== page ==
One of the most useful attributes of 3D printing is that it allows us to produce complex geometries that would be next to impossible to machine from billet material. Some examples of these complex geometries include hollow parts, sharp corners, and small radii. By taking advantage of the benefits offered by 3D printing for production, we are able to build a lighter car without sacrificing our reliability.

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Stay tuned, for we will write a follow up blog in May once their car is complete.  We wish them the best of luck, and look forward to working with them this year.  To learn more about their team, feel free to visit  their website.

What’s the Benefit of Metal-to-Plastic Conversion? Part II

Posted on: November 12th, 2015 by The Technology House

As the old saying goes, “It’s hard to teach an old dog new tricks”-Like converting metal parts to plastic.

We discussed in our last blog, when done properly, parts converted from metal-to-plastic benefit from:

-Cost reduction
-Improve functionality
-Design Freedom

But what industries benefit from metal-to-plastic part conversion? Three of the major industries we have helped are the automotive, aerospace, and medical industries.

The automotive and aerospace industries are converting parts to plastic in order to reduce vehicle weight, and to meet tougher federal emissions standards. The reason for the latter is that certain plastics are chemically and heat resistant.  These plastics can be utilized in the fuel and fluid handling systems.

A major reason we have seen the medical industry utilize metal-to-plastic conversion is for device ergonomics. Plastic products can be easier, such as molding a handle that is hard plastic, but the grip area is a soft rubber.  Another reason for metal-to-plastic conversion is that plastic has a lower thermal conductivity.  Therefore, plastic parts may not be cold to the touch, which allows the patient to be more comfortable when the product is in use.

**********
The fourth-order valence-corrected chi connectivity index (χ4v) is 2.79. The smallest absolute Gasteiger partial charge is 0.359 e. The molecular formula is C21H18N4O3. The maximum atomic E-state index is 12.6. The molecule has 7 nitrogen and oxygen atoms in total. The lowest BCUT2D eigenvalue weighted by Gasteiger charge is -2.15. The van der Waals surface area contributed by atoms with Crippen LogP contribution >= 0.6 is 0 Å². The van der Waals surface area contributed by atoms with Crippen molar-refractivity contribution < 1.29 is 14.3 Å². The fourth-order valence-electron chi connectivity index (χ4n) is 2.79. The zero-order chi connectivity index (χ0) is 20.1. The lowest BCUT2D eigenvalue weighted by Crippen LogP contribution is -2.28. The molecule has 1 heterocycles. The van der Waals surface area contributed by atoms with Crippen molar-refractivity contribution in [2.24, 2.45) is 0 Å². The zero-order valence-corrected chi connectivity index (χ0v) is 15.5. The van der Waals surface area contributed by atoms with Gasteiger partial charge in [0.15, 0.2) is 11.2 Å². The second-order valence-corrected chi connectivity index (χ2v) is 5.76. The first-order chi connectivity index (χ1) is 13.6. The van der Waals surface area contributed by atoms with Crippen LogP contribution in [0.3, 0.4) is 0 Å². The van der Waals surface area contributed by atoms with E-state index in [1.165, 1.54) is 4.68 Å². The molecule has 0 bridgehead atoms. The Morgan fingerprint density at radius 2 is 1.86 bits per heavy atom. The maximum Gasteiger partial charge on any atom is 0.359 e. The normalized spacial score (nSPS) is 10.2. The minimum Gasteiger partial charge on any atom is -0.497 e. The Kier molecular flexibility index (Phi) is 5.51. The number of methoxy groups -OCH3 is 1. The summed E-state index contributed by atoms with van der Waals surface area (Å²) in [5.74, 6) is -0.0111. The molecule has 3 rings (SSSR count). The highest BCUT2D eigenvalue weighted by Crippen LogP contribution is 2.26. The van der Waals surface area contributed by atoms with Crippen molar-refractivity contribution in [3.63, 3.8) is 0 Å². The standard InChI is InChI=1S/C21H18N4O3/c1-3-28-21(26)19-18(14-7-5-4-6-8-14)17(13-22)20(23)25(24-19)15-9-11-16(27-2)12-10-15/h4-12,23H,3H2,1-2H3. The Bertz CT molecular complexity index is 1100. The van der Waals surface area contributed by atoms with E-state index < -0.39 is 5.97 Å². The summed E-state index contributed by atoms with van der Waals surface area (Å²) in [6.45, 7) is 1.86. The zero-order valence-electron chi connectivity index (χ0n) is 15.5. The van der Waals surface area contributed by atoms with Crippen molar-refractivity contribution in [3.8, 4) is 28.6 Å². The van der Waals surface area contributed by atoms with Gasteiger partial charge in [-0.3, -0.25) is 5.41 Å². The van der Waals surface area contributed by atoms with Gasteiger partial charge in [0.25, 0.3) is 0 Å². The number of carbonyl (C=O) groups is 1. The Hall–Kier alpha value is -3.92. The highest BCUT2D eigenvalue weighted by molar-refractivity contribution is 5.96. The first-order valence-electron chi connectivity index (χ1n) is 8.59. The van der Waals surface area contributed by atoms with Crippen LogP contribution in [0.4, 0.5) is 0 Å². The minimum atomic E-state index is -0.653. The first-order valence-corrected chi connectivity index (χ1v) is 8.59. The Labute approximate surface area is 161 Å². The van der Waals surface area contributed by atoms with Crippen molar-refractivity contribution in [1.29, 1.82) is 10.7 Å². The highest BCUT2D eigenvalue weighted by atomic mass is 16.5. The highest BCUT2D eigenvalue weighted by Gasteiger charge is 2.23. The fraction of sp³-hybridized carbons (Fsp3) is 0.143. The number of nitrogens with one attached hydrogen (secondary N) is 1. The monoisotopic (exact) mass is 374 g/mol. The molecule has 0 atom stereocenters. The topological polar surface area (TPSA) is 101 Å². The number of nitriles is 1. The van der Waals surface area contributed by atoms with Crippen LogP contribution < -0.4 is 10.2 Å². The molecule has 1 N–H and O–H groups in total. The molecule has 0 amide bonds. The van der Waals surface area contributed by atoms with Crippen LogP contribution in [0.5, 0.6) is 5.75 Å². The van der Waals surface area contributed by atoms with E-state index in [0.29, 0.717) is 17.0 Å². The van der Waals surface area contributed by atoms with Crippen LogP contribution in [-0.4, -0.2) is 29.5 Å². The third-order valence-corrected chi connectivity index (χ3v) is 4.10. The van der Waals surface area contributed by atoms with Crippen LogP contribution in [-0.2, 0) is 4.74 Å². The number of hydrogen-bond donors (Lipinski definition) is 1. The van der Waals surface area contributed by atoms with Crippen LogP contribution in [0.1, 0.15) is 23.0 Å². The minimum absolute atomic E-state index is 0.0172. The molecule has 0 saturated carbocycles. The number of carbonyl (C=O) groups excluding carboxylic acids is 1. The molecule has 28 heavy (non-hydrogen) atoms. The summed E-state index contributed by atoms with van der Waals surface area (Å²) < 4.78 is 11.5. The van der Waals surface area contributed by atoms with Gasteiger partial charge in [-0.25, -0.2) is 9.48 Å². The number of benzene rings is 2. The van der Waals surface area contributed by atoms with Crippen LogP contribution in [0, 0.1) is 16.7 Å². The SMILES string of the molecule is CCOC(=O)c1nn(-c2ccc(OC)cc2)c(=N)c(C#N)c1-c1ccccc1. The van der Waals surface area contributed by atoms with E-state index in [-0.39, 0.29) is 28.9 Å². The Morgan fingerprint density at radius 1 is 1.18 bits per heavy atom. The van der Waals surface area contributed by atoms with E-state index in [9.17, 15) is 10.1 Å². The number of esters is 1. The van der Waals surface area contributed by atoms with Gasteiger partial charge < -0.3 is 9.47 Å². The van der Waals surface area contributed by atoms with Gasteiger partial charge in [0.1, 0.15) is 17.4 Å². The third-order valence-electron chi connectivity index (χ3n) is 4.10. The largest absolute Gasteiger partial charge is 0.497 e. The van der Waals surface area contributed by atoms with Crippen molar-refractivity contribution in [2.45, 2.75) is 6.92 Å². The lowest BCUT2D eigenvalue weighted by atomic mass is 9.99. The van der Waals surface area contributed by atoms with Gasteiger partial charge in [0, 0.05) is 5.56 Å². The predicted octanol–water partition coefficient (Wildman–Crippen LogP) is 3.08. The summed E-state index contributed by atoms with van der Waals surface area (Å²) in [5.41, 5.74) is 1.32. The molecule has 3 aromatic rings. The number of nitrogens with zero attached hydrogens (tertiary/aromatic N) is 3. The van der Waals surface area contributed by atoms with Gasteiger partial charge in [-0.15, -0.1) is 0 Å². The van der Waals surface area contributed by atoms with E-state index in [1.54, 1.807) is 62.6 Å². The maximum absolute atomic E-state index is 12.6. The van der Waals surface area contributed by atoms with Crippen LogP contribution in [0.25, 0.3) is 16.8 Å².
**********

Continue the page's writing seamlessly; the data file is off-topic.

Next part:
We have helped a lot of customers over various industries with metal-to-plastic conversion. Contact us to consult with our team about the feasibility of converting your metal products to plastic.

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What’s the Benefit of Metal-to-Plastic Conversion? Part I

Posted on: November 5th, 2015 by The Technology House

We have encountered a lot of customers that have been more active over the past few years of converting existing metal parts to plastic parts. With the proper design, plastic parts can be just as strong as metal parts.  There are three major benefits on why this conversion is done: cut costs, improve functionality, and design freedom.

Metal and Plastic 3D Printed Parts

Cut Costs
Metal parts are primarily manufactured through CNC machining. But there are more options to produce plastic parts. Excluding CNC machining, the more common manufacturing methods for plastic parts are 3D printing, cast urethane, and injection molding.

A major benefit of 3D printing is that you can print parts in batches, thus allowing you to benefit from economies of scale.

Once the upfront tooling cost is amortized, cast urethane and injection molding allows you to mold parts in a matter of minutes rather than hours with CNC machining.

Finally, plastic production processes like 3D printing, cast urethane, and injection molding allow you to mold all the features at once.

Improve Functionality
Certain plastics can have more chemical resistance with exceptional heat resistance. This allows for plastic parts to be ideal for applications like fuel and fluid handling systems. Some plastics are also engineered to be thermally and electrically conductive. Finally plastic parts can reduce the product weight.

Design Freedom
Being able to produce parts in plastic allows you to create parts with more complexity, as well as combining different parts to be built as one.  Processes that produce plastic parts, like 3D printing, cast urethane, and injection molding, allow you to create parts with undercuts, threads, thin walls, and tight tolerances that may not be possible through metal manufacturing processes.

In addition, the ability to mold in features, such as ribs, will give plastic parts strength, yet allow the parts to be lighter than metal.